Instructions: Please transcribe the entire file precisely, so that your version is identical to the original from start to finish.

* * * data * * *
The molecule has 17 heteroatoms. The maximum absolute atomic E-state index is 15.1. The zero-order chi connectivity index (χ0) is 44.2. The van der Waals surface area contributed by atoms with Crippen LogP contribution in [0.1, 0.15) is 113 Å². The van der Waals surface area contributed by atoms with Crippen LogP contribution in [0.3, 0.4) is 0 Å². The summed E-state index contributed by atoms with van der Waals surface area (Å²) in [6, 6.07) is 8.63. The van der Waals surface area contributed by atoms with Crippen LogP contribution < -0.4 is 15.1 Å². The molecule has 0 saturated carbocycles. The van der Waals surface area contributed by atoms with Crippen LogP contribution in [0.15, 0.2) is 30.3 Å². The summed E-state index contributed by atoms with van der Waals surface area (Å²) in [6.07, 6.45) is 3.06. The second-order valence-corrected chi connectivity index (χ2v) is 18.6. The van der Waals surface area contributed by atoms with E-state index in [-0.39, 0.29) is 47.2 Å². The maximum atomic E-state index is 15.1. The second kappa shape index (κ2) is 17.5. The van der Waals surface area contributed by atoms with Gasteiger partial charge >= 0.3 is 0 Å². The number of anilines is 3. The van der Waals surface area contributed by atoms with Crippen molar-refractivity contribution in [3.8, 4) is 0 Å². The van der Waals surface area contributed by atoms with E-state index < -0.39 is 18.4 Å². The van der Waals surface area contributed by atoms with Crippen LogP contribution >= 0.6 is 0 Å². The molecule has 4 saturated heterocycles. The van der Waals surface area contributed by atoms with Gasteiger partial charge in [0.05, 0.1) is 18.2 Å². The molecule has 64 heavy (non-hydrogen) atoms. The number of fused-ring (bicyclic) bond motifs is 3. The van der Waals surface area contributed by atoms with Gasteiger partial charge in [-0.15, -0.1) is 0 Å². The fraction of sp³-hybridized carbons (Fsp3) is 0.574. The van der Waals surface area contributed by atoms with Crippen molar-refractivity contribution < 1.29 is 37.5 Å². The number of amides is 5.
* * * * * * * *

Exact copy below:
The molecule has 17 heteroatoms. The maximum absolute atomic E-state index is 15.1. The zero-order chi connectivity index (χ0) is 44.2. The van der Waals surface area contributed by atoms with Crippen LogP contribution in [0.1, 0.15) is 113 Å². The van der Waals surface area contributed by atoms with Crippen LogP contribution in [0.3, 0.4) is 0 Å². The summed E-state index contributed by atoms with van der Waals surface area (Å²) in [6, 6.07) is 8.63. The van der Waals surface area contributed by atoms with Crippen LogP contribution < -0.4 is 15.1 Å². The molecule has 0 saturated carbocycles. The van der Waals surface area contributed by atoms with Crippen LogP contribution in [0.15, 0.2) is 30.3 Å². The summed E-state index contributed by atoms with van der Waals surface area (Å²) in [6.07, 6.45) is 3.06. The second-order valence-corrected chi connectivity index (χ2v) is 18.6. The van der Waals surface area contributed by atoms with E-state index in [-0.39, 0.29) is 47.2 Å². The maximum atomic E-state index is 15.1. The second kappa shape index (κ2) is 17.5. The van der Waals surface area contributed by atoms with Gasteiger partial charge >= 0.3 is 0 Å². The number of anilines is 3. The van der Waals surface area contributed by atoms with Crippen molar-refractivity contribution in [3.8, 4) is 0 Å². The van der Waals surface area contributed by atoms with E-state index < -0.39 is 18.4 Å². The van der Waals surface area contributed by atoms with Crippen LogP contribution >= 0.6 is 0 Å². The molecule has 4 saturated heterocycles. The van der Waals surface area contributed by atoms with Gasteiger partial charge in [0.05, 0.1) is 18.2 Å². The molecule has 64 heavy (non-hydrogen) atoms. The number of fused-ring (bicyclic) bond motifs is 3. The van der Waals surface area contributed by atoms with Gasteiger partial charge in [-0.15, -0.1) is 0 Å². The fraction of sp³-hybridized carbons (Fsp3) is 0.574. The van der Waals surface area contributed by atoms with Crippen molar-refractivity contribution < 1.29 is 37.5 Å². The number of amides is 5.